Naturally, the script gives Rafe Khatchadorian (Griffin Gluck) an ostensibly good reason for his rebellion. Having been shown the door at two previous institutions, artistically gifted but mildly troubled Rafe lands at Hills Village Middle School only to find it ruled by rigid Principal Dwight (Andy Daly) and his excessively restrictive code of conduct: No wearing this or that item of clothing, no loitering in the halls, no touching the trophy case, etc.

In response, Rafe launches a campaign of mostly harmless pranks, each designed to be a blatant and humorous violation of one of Principal Dwight’s petty regulations. Drawing on the spelling of his name, he gives his insurrection the motto “Rules Aren’t for Everyone.”

Rafe is aided in planning and executing his stunts by his best friend, Leo (Thomas Barbusca). He’s also supported, in his results at least, by Jeanne (Isabela Moner), the sprightly classmate for whom he has fallen, though she’s not in on the secret of who’s behind the hijinks.

The opening scene has shown us that Rafe likes to stay awake all night drawing, and the fact that he and Leo now pass the wee hours carrying out their low-key deviltry will raise another red flag for grownups.

Despite the benign nature of much of Rafe’s uprising, director Steve Carr’s screen version of James Patterson and Chris Tebbetts’ novel does briefly veer into endorsing vandalism. This arises in connection with Rafe’s domestic troubles.

His sympathetic mom, Jules (Lauren Graham), has agreed to marry and, from the time of the engagement, has already shacked up with her creep of a boyfriend, Carl (Rob Riggle). As the audience figures out long before Jules ever does, Carl’s true love is his expensive sports car. Thus this vehicle becomes a target in Rafe and his younger sister Georgia’s war on Carl, a battle that parallels the one Rafe is waging at school.

As the live action alternates with animated sequences, Rafe’s cartoon sketches come to life, much of the juvenile humor hovers at the level of a routine sitcom episode. Surprisingly, the film’s dramatic elements, by contrast, are handled deftly and to poignant effect.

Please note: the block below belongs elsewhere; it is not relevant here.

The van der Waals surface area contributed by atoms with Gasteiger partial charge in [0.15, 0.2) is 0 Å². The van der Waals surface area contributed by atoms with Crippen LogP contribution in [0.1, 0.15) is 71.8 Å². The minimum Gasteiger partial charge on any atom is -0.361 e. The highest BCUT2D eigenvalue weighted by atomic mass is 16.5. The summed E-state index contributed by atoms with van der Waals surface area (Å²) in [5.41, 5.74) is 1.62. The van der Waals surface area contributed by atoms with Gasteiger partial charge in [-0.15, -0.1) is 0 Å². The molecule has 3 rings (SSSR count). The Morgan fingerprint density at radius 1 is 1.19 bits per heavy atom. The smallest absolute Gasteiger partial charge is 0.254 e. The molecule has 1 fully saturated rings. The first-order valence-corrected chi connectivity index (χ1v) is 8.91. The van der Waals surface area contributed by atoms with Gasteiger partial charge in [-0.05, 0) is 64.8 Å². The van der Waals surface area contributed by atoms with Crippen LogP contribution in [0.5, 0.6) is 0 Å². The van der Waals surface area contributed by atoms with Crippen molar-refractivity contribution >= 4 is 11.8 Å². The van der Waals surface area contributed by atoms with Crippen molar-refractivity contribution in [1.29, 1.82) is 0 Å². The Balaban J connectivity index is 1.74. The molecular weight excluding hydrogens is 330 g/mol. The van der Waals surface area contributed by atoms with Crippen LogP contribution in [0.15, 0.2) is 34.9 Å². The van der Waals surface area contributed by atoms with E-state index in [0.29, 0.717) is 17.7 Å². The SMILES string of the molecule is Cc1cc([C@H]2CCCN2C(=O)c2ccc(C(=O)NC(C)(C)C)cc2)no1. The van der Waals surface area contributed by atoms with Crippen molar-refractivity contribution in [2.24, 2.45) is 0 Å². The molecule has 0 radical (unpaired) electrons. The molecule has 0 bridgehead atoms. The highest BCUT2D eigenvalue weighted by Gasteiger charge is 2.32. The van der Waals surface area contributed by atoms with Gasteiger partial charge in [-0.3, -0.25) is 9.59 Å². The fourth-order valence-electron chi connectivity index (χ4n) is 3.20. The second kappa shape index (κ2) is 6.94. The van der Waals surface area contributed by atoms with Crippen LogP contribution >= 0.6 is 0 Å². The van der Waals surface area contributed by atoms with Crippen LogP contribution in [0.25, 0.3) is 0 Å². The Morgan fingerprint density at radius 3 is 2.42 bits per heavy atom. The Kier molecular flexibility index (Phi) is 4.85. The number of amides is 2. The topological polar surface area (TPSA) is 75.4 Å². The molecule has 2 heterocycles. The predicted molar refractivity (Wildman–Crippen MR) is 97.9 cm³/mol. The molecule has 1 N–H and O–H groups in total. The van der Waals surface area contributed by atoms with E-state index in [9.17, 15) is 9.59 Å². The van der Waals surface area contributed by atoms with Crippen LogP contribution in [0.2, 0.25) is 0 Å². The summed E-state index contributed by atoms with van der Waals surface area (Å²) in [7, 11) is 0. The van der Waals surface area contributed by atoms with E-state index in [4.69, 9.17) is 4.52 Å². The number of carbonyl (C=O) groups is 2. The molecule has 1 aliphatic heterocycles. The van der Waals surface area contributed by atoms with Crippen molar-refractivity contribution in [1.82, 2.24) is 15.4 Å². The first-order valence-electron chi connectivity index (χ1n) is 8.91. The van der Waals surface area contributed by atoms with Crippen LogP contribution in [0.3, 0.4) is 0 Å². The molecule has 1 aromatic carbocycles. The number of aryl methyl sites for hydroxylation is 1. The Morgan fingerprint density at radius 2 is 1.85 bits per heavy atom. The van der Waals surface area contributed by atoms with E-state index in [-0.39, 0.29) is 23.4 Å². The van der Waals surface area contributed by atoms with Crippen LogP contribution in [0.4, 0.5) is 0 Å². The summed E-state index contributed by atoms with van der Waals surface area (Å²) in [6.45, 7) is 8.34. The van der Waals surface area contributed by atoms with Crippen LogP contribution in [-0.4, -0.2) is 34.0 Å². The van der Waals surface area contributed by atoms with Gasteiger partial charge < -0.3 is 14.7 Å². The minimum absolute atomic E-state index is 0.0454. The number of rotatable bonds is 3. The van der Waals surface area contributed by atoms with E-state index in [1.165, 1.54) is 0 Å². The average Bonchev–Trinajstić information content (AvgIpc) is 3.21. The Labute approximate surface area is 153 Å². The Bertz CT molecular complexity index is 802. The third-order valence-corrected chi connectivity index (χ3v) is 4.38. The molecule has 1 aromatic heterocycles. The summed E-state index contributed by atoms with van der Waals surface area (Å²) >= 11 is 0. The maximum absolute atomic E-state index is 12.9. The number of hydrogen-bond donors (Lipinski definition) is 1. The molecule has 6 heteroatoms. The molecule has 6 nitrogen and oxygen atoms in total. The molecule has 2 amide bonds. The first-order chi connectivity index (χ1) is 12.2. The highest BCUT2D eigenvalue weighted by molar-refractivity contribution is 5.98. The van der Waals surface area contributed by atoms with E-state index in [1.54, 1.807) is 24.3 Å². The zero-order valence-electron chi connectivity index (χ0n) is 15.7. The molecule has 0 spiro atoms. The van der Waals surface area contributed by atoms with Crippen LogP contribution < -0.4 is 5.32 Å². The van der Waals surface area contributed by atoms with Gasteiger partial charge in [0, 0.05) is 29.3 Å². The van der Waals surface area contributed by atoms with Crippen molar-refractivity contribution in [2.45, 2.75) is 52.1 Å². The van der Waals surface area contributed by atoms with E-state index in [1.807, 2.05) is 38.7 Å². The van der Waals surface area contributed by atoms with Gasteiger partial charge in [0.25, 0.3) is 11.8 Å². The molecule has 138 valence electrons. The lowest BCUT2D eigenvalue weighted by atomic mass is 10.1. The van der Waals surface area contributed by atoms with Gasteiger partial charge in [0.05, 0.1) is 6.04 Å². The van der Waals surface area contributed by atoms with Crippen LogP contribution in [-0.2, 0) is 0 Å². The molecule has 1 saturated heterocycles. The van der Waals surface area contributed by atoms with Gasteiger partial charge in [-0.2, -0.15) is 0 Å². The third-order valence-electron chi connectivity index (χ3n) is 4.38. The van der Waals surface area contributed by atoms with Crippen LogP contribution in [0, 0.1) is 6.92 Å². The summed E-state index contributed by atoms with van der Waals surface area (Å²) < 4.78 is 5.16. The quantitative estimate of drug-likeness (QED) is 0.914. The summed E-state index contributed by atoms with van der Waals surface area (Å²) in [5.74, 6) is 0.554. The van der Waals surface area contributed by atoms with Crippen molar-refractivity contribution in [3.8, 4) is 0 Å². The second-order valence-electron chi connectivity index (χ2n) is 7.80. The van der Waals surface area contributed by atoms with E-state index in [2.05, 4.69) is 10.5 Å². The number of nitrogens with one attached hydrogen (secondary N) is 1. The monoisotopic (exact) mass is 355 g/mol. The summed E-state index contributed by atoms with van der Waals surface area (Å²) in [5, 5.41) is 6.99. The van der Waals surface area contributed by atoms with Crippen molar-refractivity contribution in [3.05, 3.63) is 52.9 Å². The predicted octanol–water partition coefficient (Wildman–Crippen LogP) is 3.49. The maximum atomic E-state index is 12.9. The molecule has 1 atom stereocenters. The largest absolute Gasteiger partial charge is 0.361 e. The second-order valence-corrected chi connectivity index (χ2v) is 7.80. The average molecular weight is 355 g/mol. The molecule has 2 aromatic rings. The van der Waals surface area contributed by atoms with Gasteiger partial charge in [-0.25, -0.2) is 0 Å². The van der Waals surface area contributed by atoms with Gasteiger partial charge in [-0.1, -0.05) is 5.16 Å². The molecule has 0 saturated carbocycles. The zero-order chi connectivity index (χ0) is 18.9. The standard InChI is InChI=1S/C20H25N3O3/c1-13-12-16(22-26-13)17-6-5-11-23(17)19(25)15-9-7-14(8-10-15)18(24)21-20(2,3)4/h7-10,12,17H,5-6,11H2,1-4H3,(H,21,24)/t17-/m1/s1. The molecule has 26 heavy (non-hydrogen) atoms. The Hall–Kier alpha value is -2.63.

Even this asset entails another warning to parents, though, since the serious part of the story revolves around the death from cancer, before the movie starts, of Rafe’s younger brother.

All told, while “Middle School” is probably acceptable for older teens, their juniors should only be given permission to see it after very careful consideration, if at all.

The film contains cohabitation, youthful defiance of authority, mature themes, including the death of a child, much scatological humor, a handful of crass terms, some wordplay and brief sexual references. The Catholic News Service classification is A-III, adults. The Motion Picture Association of America rating is PG.

 

Mulderig is on the staff of Catholic News Service.

 

Comments Off on This ‘Middle School’ is rated for adults

Pope names three Americans among 17 new cardinals

By

Catholic News Service

VATICAN CITY — Pope Francis will conclude the Year of Mercy by creating 17 new cardinals, including three from the United States: Archbishop Blase J. Cupich of Chicago; Bishop Kevin J. Farrell, prefect of the new Vatican office for laity, family and life; and Archbishop Joseph W. Tobin of Indianapolis.

Pope Francis greets the crowd after celebrating a jubilee Mass in honor of Mary in St. Peter's Square at the Vatican Oct. 9. At the conclusion of the Mass, the pope announced he will create 13 new cardinals at a Nov. 19 consistory. (CNS photo/Paul Haring)

Pope Francis greets the crowd after celebrating a jubilee Mass in honor of Mary in St. Peter’s Square at the Vatican Oct. 9. At the conclusion of the Mass, the pope announced he will create 13 new cardinals at a Nov. 19 consistory. (CNS photo/Paul Haring)

Announcing the names of the new cardinals Oct. 9, Pope Francis said, “Their coming from 11 nations expresses the universality of the church that proclaims and witnesses the good news of God’s mercy in every corner of the earth.”

The new cardinals, 13 of whom are under the age of 80 and therefore eligible to vote in a conclave to elect a new pope and four over 80 being honored for their “clear Christian witness,” will be inducted into the College of Cardinals Nov. 19, the eve of the close of the Year of Mercy.